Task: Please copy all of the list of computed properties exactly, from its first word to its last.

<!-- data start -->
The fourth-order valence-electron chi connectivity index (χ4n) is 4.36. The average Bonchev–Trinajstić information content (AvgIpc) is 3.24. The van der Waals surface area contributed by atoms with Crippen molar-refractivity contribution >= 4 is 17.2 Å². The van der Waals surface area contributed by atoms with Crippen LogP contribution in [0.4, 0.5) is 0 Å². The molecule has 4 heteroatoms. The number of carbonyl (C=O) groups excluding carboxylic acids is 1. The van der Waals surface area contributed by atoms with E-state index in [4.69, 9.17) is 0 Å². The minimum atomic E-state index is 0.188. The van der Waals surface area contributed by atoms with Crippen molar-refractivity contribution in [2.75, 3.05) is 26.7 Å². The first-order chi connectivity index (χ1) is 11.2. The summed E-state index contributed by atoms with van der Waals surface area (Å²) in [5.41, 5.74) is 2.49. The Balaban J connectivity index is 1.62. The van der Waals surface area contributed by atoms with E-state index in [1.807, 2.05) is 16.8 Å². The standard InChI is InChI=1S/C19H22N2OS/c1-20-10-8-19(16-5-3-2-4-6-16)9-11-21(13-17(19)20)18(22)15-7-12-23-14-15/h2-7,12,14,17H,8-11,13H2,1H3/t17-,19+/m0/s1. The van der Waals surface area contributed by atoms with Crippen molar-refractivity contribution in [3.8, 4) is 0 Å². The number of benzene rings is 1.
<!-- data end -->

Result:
The fourth-order valence-electron chi connectivity index (χ4n) is 4.36. The average Bonchev–Trinajstić information content (AvgIpc) is 3.24. The van der Waals surface area contributed by atoms with Crippen molar-refractivity contribution >= 4 is 17.2 Å². The van der Waals surface area contributed by atoms with Crippen LogP contribution in [0.4, 0.5) is 0 Å². The molecule has 4 heteroatoms. The number of carbonyl (C=O) groups excluding carboxylic acids is 1. The van der Waals surface area contributed by atoms with E-state index in [4.69, 9.17) is 0 Å². The minimum atomic E-state index is 0.188. The van der Waals surface area contributed by atoms with Crippen molar-refractivity contribution in [2.75, 3.05) is 26.7 Å². The first-order chi connectivity index (χ1) is 11.2. The summed E-state index contributed by atoms with van der Waals surface area (Å²) in [5.41, 5.74) is 2.49. The Balaban J connectivity index is 1.62. The van der Waals surface area contributed by atoms with E-state index in [1.807, 2.05) is 16.8 Å². The standard InChI is InChI=1S/C19H22N2OS/c1-20-10-8-19(16-5-3-2-4-6-16)9-11-21(13-17(19)20)18(22)15-7-12-23-14-15/h2-7,12,14,17H,8-11,13H2,1H3/t17-,19+/m0/s1. The van der Waals surface area contributed by atoms with Crippen molar-refractivity contribution in [3.8, 4) is 0 Å². The number of benzene rings is 1.